02/11/18 | By Philip Kane

We were heading towards home after our visit to Brean Down, but via a bed and breakfast stopover at a country pub nestled somewhere in the wilds of Wiltshire. Which, as it turned out, is situated a mere four miles or so from Avebury. This meant, obviously, that a visit to the Avebury stone circle en route was almost an obligation.

We arrived there quite early on the Sunday morning. The Avebury site is jointly the responsibility of English Heritage and the National Trust, although it's the latter who appear to be in charge of actual day-to-day management, something emphasised by the prominence of National Trust signposts along the road. On pulling into the car park, we learned this has consequences - not least of which is a £7 parking charge. Considering that we only had about an hour and a half to spare at Avebury, this seemed a bit too steep!

The other big change is the sheer number of visitors. Avebury, on that Sunday morning at least, was overrun with tourists who were arriving, even as we watched, by coachload after coachload. Every standing stone appeared to have someone beside it taking a selfie. Even a meal at the Red Lion pub was out of the question, with every table apparently booked up well in advance.

Feeling overwhelmed, not to mention disappointed, we decided not to stay; turning the car around, we left quickly.

What this failed visit has emphasised for me is that there is a significant paradox that comes with the involvement of bodies such as the National Trust and English Heritage in sites sacred to Pagans.

On the one hand, such stewardship, bringing as it does a kind of state-sanctioned protection for a site and some access to funding (however limited), is genuine protection for sites that might otherwise be more vulnerable to vandalism, neglect and decay. This is no small thing. I have clear memories of one of our local sites - Little Kits Coty House, also called the Countless Stones - before that was taken under the wing of English Heritage, the sarsens painted with graffiti and bearing the marks of fires that had been lit among or even upon them.

On the other hand, however, and certainly in the case of the big famous locations such as Avebury and Stonehenge, the priorities of management inevitably become tied to increasing footfall and raising money. Hence hefty parking charges, maybe admission charges too, and a predominance of visitors who, while they may still speak in hushed tones and act respectfully in a cathedral, are unlikely to feel any such compunction within a circle of standing stones.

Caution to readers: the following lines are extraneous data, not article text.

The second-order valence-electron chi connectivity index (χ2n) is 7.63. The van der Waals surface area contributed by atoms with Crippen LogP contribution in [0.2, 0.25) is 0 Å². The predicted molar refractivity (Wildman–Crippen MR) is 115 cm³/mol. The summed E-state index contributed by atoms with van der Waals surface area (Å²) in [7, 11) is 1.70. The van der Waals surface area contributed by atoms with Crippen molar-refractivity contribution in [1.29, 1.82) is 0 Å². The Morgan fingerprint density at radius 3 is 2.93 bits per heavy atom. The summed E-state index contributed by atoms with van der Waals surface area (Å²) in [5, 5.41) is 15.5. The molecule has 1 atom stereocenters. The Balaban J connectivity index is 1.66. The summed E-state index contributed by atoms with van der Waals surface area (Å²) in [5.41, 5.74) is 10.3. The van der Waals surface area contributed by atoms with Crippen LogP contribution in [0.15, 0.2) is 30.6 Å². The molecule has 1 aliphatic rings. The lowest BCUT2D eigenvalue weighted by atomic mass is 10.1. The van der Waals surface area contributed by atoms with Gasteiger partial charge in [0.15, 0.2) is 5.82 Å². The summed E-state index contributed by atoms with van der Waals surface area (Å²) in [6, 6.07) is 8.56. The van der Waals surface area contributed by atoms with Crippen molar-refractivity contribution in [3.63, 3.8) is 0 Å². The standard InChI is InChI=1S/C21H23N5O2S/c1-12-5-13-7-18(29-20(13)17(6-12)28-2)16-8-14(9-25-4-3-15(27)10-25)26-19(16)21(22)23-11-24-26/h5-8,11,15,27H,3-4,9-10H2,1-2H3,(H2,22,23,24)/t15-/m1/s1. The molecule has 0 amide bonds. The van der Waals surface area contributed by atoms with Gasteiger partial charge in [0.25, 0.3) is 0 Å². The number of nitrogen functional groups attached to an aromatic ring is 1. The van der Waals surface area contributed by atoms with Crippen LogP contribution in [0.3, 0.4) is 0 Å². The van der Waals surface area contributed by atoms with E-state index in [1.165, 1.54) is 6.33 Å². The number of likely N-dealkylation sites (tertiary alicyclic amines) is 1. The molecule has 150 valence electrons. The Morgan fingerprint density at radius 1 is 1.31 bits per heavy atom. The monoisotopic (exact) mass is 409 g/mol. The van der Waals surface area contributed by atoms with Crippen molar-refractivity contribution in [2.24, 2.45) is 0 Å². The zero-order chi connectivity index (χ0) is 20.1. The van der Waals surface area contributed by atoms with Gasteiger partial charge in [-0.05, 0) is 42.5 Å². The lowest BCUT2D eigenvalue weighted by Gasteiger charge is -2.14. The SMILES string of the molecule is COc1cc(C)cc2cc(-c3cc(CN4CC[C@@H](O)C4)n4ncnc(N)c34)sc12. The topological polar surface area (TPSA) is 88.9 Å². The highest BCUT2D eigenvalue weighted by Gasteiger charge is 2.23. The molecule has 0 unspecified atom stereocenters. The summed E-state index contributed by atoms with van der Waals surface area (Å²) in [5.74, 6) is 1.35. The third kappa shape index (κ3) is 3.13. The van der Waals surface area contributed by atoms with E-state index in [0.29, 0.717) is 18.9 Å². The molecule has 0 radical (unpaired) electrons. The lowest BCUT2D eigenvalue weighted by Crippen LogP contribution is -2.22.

One way of solving the resulting dilemma, at least in the case of smaller sites, may be possible. Some years ago, a scheme was introduced whereby volunteer groups were enabled to enter into partnership with English Heritage in managing and maintaining local sites of interest. In fact a small group of pagans in Kent did come together with the express purpose of entering into such a partnership at Little Kits Coty House, and discussions were at a fairly advanced stage when, due to circumstances beyond our control etc, things fell through. I'm not sure if that scheme is still in place, but it might be a worthwhile line of enquiry for Pagan groups based close to particular sacred sites.

A further thought that has occurred to me might be quite controversial. Because it seems to me that while the ancient sacred sites remain important to modern Pagans for the connection they give us with our ancestors, and as "acupuncture points" in the sacred landscape, the time has come that we could be thinking in terms of creating new sites of our own - sites that help us to resacralise the landscape, and temples that function as centres of worship, healing and teaching for practitioners who are, after all, mostly urban dwellers nowadays.

That is what I think Dion Fortune intended as an aspect of her ramshackle temple at Chalice Orchard, in Glastonbury, almost a century ago. I think it's how she envisaged an aspect of the fictional temple built for Lilith Morgan Le Fay, at the seaward tip of Brean Down. And it's a relevant part of her legacy that modern Pagans can take up and seek to materialise, and that has potential to lead some real, significant cultural changes in our increasingly polarised and dangerous world.


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